Some of the main antibody isotypes (classes) are divided into further sub-classes. IgG has four known subclasses: IgG1 (γ1), IgG2 (γ2), IgG3 (γ3), and IgG4 (γ4), while IgA has two known sub-classes: IgA1 (α1) and IgA2 (α2).
A light chain of an Ig molecule is either a κ or a λ chain.
The constant region of an immunoglobulin heavy chain is further divided into globular, structurally discrete domains, termed heavy chain constant domains. For example, the constant region of an IgG1 immunoglobulin heavy chain comprises three constant domains, CH1, CH2 and CH3, and a hinge region between the CH1 and CH2 domains. The IgE immunoglobulin heavy chain comprises four constant domains: CH1, CH2, CH3 and CH4 and does not have a hinge region.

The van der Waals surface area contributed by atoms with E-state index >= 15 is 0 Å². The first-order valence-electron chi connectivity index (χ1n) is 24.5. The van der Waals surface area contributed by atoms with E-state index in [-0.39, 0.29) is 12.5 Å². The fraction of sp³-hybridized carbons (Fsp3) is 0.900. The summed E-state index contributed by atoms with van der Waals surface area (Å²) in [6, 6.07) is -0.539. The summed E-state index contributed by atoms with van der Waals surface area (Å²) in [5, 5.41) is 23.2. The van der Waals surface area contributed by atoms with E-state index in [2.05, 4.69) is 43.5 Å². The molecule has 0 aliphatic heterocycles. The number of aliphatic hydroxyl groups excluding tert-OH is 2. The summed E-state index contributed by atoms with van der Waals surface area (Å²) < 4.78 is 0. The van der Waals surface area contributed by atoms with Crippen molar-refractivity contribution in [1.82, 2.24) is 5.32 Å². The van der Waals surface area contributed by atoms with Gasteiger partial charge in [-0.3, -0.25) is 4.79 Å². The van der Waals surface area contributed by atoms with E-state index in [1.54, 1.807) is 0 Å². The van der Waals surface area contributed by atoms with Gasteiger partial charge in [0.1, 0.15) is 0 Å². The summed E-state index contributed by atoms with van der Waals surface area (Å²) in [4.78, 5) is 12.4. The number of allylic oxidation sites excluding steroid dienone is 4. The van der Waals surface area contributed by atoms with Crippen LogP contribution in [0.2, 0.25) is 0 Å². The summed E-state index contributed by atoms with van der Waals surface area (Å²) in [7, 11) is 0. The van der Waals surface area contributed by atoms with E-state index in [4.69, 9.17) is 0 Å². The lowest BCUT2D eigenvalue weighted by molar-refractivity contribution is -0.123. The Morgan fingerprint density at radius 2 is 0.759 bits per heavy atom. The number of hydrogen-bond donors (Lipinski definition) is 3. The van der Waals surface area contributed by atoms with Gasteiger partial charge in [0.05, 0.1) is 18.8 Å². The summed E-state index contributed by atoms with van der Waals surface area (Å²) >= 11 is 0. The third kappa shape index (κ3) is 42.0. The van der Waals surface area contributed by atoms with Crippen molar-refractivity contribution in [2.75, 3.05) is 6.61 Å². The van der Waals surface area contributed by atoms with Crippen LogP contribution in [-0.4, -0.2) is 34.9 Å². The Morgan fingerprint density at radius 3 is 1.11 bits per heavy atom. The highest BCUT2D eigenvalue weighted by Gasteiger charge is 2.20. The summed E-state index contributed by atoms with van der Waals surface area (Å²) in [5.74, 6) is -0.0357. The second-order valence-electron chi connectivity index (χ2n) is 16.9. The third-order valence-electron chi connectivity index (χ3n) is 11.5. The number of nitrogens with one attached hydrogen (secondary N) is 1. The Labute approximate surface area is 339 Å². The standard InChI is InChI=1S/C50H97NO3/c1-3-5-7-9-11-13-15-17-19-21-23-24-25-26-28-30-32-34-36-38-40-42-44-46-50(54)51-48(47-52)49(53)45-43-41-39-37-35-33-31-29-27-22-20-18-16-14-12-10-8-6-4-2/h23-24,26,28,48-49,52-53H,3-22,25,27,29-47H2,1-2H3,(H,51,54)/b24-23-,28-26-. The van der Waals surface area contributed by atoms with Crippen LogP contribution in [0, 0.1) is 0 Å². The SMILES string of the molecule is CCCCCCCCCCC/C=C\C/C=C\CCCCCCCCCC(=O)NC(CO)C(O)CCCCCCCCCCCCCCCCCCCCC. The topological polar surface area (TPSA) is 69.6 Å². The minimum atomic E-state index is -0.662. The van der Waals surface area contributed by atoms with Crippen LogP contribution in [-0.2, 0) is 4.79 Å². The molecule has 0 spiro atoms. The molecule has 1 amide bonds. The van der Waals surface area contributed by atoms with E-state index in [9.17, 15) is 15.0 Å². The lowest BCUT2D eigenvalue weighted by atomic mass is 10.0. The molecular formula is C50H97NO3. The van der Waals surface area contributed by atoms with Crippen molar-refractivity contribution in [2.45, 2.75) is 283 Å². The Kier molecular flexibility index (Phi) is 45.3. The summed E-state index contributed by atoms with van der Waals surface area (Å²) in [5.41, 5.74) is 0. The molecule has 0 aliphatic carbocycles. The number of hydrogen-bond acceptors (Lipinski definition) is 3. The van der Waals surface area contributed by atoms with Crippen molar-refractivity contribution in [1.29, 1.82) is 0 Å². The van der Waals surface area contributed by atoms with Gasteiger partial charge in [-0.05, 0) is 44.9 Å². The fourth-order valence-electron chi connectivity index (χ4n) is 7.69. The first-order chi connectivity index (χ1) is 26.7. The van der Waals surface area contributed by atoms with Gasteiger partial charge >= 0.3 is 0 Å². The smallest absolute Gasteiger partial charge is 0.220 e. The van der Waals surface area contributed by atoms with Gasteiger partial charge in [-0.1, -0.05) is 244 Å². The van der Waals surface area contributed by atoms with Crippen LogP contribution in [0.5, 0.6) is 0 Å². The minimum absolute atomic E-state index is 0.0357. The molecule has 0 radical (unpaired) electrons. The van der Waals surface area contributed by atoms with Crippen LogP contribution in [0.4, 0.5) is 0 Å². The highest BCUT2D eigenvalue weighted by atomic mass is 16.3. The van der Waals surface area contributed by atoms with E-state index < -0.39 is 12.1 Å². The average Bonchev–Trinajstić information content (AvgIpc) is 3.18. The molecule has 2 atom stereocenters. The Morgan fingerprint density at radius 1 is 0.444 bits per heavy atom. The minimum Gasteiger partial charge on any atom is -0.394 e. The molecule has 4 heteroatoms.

Immunoglobulin sequences, including sequences of immunoglobulin heavy chain constant regions are well known in the art and are disclosed, for example, in Kabat et al., Sequences of Proteins of Immunological Interest, 5th Ed. Public Health Service, National Institute of Health, Bethesda, Md. (1991). For a discussion of the human IgG1 heavy chain constant region (γ1), see also Ellison et al., Nucl. Acid Res. 10:4071-4079 (1982); and Takahashi et al., Cell 29:671-679 (1982). For a discussion of the human IgG2 constant region (γ2), see also Krawinkel et al., EMBO J. 1:403-407 (1982); Ellison et al., Proc. Nat. Acad. Sci. USA 79:1984-1988 (1982); and Takahashi et al. (1982), supra. For a discussion of human IgG3 heavy chain constant region (γ3), see also Krawinkel et al., (1982), supra, and Takahashi et al. (1982), supra. For a discussion of human IgG4 heavy chain constant region (γ4), see also Ellison et al., DNA 1:11-18 (1982), Krawinkel et al. (1982), supra, and Takahashi et al. (1982), supra. For a discussion of the human IgE heavy chain constant region (ε), see also Max et al., Cell 29:691-699 (1982). IgE isoforms are described in Saxon et al., J. Immunol. 147:4000 (1991); Peng et al., J. Immunol. 148:129-136 (1992); Zhang et al., J. Exp. Med. 176:233-243 (1992); and Hellman, Eur. J. Immunol. 23:159-167 (1992).